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Wednesday, June 27, 2012

One Step Forward, Two Steps Back

June 23, 2012

This has been a trying month! And it is not over yet. Some days I find myself simply praying for enough self-control to get to bed time. At the end of the day I sit down and think ‘I must be doing something wrong.’ Maybe I could have a Biblical Super Nanny film an average week in our home and then come and tell me where things have gone wrong. Then again, maybe not.

Somewhere in the midst of trying to finish school, sort through our belongings accumulated over the last seven years in anticipation of moving, hosting Much Beloved Cousin for a week, and planning three birthday parties, I forgot to be a Godly example to my children. There was yelling, sarcasm and general leave-me-alone-I-don’t-feel-like-dealing-with-you. We had our good moments but I would have to say they were outnumbered by the bad.

When the children would interfere with something I was doing I’d tell them to go away instead of finding a way to include them. When they were fighting with each other I would yell and punish everyone instead of helping them to resolve their conflict. And when they were just plain annoying I would echo back their words with mocking instead of taking a deep breath and lovingly deal with the issue.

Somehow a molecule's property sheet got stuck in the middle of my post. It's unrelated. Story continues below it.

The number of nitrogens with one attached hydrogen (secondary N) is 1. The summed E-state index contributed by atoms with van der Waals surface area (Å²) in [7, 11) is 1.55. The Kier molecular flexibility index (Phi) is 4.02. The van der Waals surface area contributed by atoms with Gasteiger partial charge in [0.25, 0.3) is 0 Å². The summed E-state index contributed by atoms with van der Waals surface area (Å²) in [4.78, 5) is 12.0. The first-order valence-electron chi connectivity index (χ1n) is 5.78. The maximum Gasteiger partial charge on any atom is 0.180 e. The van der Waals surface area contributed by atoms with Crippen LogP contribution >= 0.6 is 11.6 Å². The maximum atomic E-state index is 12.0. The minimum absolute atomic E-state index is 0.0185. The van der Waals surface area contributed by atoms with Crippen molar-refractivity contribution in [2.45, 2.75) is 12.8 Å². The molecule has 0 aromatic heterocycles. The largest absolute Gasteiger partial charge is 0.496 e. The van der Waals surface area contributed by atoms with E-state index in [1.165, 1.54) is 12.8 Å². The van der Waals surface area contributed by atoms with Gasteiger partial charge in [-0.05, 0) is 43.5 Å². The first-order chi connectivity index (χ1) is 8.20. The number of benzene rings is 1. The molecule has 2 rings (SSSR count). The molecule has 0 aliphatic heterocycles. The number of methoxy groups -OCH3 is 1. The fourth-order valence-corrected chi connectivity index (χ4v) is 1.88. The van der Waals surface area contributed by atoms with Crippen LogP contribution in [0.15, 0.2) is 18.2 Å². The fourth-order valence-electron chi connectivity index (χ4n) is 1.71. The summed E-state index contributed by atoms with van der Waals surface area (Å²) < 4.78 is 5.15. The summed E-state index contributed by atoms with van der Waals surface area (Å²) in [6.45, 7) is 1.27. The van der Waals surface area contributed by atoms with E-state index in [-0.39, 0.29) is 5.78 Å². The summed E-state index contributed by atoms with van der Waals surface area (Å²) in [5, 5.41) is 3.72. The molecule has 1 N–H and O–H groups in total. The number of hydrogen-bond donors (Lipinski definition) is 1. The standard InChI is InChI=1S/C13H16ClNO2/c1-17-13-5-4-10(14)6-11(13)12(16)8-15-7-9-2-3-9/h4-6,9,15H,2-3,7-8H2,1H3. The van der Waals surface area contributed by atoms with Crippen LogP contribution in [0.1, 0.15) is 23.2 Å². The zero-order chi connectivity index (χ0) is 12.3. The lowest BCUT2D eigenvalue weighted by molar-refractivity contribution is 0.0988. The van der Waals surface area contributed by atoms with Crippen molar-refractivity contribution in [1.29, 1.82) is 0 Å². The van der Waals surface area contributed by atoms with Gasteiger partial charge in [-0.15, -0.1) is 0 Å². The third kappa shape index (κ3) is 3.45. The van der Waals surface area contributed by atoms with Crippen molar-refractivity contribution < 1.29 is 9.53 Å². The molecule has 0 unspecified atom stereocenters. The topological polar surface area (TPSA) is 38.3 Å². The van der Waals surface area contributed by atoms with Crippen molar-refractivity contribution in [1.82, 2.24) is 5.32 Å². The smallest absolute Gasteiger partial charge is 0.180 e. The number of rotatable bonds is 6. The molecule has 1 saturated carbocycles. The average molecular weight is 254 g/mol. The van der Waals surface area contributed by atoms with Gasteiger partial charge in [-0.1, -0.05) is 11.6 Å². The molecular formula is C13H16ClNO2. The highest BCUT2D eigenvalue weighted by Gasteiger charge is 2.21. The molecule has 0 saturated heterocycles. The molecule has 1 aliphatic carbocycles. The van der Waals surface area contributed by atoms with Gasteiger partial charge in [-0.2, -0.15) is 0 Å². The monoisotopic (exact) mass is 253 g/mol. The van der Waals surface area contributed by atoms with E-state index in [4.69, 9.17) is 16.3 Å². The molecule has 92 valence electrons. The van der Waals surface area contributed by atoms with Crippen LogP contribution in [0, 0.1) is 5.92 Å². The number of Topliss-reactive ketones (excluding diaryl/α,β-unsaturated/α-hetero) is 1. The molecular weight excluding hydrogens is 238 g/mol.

As my attitude and behavior remained negative those of my children were worsening. As their attitudes and behavior remained negative mine worsened. We were on a downward spiral. If I didn’t change soon complete chaos would soon rule our home. That is when I purposed to push the reset button and begin again. That night I threw up my prayers to God and asked Him to help. The next morning I posted my plans with my accountability group and we were off to the races.

It has been almost a week and things are beginning to improve. I haven’t yelled…too loudly. I’ve taken the time to listen to them and work through whatever bothers them. And we take a time out to reconcile after fighting. But what I have found most helpful is asking my children to do something instead of demanding they do it. 

That ye put off concerning the former conversation the old man, which is corrupt according to the deceitful lusts; and be renewed in the spirit of your mind; and that ye put on the new man, which after God is created in righteousness and true holiness. – Ephesians 4:22-24